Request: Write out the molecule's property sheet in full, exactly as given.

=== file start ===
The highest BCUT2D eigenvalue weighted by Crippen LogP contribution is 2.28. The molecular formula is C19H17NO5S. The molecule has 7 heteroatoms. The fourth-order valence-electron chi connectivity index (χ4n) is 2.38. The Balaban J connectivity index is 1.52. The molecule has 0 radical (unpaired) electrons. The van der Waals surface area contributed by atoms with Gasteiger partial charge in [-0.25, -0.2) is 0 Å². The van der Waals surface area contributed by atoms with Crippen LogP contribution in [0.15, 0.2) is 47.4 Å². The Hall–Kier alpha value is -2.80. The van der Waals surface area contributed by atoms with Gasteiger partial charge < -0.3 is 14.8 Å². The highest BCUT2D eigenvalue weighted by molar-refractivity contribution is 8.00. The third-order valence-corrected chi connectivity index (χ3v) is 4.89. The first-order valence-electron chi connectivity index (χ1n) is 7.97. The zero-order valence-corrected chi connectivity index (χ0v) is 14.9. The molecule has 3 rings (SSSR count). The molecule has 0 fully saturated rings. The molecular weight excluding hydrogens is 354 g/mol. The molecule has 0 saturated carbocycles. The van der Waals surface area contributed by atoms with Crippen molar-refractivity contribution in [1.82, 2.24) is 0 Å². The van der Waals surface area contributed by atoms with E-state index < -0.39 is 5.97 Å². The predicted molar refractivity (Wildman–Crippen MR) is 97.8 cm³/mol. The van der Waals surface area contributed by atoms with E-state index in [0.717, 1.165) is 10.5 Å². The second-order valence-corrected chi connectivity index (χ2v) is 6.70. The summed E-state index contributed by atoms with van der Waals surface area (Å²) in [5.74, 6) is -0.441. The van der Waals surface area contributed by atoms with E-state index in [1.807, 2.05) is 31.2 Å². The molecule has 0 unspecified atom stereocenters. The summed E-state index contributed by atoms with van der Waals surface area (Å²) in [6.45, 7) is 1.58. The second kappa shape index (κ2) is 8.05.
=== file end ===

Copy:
The highest BCUT2D eigenvalue weighted by Crippen LogP contribution is 2.28. The molecular formula is C19H17NO5S. The molecule has 7 heteroatoms. The fourth-order valence-electron chi connectivity index (χ4n) is 2.38. The Balaban J connectivity index is 1.52. The molecule has 0 radical (unpaired) electrons. The van der Waals surface area contributed by atoms with Gasteiger partial charge in [-0.25, -0.2) is 0 Å². The van der Waals surface area contributed by atoms with Crippen LogP contribution in [0.15, 0.2) is 47.4 Å². The Hall–Kier alpha value is -2.80. The van der Waals surface area contributed by atoms with Gasteiger partial charge < -0.3 is 14.8 Å². The highest BCUT2D eigenvalue weighted by molar-refractivity contribution is 8.00. The third-order valence-corrected chi connectivity index (χ3v) is 4.89. The first-order valence-electron chi connectivity index (χ1n) is 7.97. The zero-order valence-corrected chi connectivity index (χ0v) is 14.9. The molecule has 3 rings (SSSR count). The molecule has 0 fully saturated rings. The molecular weight excluding hydrogens is 354 g/mol. The molecule has 0 saturated carbocycles. The van der Waals surface area contributed by atoms with Crippen molar-refractivity contribution in [1.82, 2.24) is 0 Å². The van der Waals surface area contributed by atoms with E-state index < -0.39 is 5.97 Å². The predicted molar refractivity (Wildman–Crippen MR) is 97.8 cm³/mol. The van der Waals surface area contributed by atoms with E-state index in [0.717, 1.165) is 10.5 Å². The second-order valence-corrected chi connectivity index (χ2v) is 6.70. The summed E-state index contributed by atoms with van der Waals surface area (Å²) in [5.74, 6) is -0.441. The van der Waals surface area contributed by atoms with E-state index in [1.807, 2.05) is 31.2 Å². The molecule has 0 unspecified atom stereocenters. The summed E-state index contributed by atoms with van der Waals surface area (Å²) in [6.45, 7) is 1.58. The second kappa shape index (κ2) is 8.05.